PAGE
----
2020 | Government

Council overrides Elrich’s veto on development impact-tax bill

County executive didn’t support tax revenue decrease

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Montgomery County Executive Marc Elrich’s second veto in office — more than six weeks after his first — also was unanimously overridden by the County Council.

Elrich had declined to sign a bill that would decrease impact-tax revenue from developments. The bill is connected to the county’s newly approved 2020-2024 growth and infrastructure policy — formerly known as the subdivision staging policy.

His second veto, issued on Nov. 30, was rejected by the council in a vote on Tuesday. A minimum of six votes was needed to override the veto. All nine council members voted against it, just as all unanimously approved the policy on Nov. 16.

As part of the policy, school and transportation impact taxes are levied against developers to help pay for infrastructure needed as a result of increases of residents in particular areas. The newly approved bill provides impact-tax discounts to developers as part of a goal to produce more housing.

The legislation calls for the county to calculate school impact taxes at 100% of the cost of a student seat using student generation rates in school impact areas. The taxes were previously calculated based on 120% of the cost of a student seat.

A discount will be provided on transportation impact areas to incentivize development in desired growth and investment areas. Projects in Qualified Opportunity Zones — certified by the U.S. Treasury Department — will be exempt from development and school impact taxes.

In addition, a 60% impact-tax credit would be provided for construction of three-bedroom units in the “infill” school impact area.

In a letter accompanying his veto addressed to then-Council President Sidney Katz, Elrich wrote that he couldn’t sign the bill in its current form. The projected revenue loss is estimated to be $12.5 million to $20 million a year, he wrote.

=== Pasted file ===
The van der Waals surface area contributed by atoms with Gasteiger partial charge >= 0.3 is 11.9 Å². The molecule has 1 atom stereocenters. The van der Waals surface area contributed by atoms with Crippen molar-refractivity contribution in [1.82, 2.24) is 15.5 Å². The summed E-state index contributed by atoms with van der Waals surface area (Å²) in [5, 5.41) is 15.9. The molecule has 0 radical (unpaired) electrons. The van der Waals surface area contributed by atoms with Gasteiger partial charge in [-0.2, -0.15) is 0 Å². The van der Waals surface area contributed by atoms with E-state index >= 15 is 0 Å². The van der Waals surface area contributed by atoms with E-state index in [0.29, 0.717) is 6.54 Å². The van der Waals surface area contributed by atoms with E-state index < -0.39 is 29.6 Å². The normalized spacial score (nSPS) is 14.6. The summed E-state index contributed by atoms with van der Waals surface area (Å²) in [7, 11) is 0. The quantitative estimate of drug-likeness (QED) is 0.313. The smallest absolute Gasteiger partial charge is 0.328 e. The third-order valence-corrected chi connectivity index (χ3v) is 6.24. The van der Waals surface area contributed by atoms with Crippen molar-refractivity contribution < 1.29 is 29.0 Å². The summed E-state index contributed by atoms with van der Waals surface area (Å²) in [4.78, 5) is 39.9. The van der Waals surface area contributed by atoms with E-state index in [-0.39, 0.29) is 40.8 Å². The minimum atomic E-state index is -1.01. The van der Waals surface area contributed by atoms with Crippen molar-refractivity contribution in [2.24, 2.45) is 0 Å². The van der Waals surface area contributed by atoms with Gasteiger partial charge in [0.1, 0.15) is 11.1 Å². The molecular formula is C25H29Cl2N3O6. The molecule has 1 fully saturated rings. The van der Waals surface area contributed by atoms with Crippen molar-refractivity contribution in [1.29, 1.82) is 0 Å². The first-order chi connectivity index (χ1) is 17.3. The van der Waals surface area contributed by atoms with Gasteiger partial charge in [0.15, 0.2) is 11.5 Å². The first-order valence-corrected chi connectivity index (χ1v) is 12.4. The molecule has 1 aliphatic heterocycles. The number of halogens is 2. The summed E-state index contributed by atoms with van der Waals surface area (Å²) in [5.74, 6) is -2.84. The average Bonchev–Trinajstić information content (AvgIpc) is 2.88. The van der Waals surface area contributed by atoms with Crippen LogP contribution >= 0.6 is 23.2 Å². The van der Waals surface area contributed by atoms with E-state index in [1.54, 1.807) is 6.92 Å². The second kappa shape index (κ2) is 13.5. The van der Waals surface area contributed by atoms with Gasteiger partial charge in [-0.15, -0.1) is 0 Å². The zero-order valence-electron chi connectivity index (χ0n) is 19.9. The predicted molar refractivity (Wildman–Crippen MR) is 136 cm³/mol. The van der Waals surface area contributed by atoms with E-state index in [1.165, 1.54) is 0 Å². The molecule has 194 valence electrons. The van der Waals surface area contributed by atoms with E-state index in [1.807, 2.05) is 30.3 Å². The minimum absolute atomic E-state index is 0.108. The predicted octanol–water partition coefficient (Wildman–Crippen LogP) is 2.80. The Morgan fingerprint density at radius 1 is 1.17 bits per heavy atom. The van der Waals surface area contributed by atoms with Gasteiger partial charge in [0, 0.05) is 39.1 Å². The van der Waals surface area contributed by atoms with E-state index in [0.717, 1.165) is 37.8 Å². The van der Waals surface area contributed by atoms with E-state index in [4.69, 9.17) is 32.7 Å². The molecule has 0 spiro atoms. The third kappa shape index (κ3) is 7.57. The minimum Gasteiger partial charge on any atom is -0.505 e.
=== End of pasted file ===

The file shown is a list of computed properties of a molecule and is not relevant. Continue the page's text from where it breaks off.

“While I have long been concerned with how impact taxes work and I believe that there are alternatives that should be implemented, I cannot support simply reducing the necessary revenues without an appropriate replacement,” Elrich wrote in the letter.

Council Member Will Jawando voted for the bill and for the veto override , but raised concerns over the reduced impact tax revenues during the council’s consideration of the bill in November.

On Tuesday, Jawando said he would support the override, but wanted the council to revisit the impact-tax revenue gap soon.

“I made very clear when we took these initial rounds of votes that I think we missed the mark on this policy, but we did vote and we made our decision and we can review it at any time. … I don’t necessarily agree with the premise behind how we lowered these and haven’t filled in revenue, but, hey, we did it and we’re going to have to see how that goes and have to make other decisions that hopefully improve the situation,” he said.”

Council Member Hans Riemer defended the council’s decision on the bill.

“There’s a history of policies that have been holding us back,” he said. “As we hope to have a good share of our economy accelerating coming out of this situation — this COVID crisis that we’re in — it’s not going to accelerate if we don’t make big changes. Certainly one of those is in the area of impact taxes. It’s unfortunate the executive chose to veto this bill despite its 9-to-nothing vote.”

Council Vice President Gabe Albornoz said he hopes the council and Elrich can have more one-on-one conversations on disagreements. He said he spoke with Elrich about the veto and appreciated the discussion.

“While I understand this is symbolic in some ways, to veto, acknowledging that this already had unanimous support of the council — let’s have more productive conversations about this and so many other issues moving forward, so that we can really move this county forward,” he said.

Briana Adhikusuma can be reached at briana.adhikusuma@bethesdamagazine.com.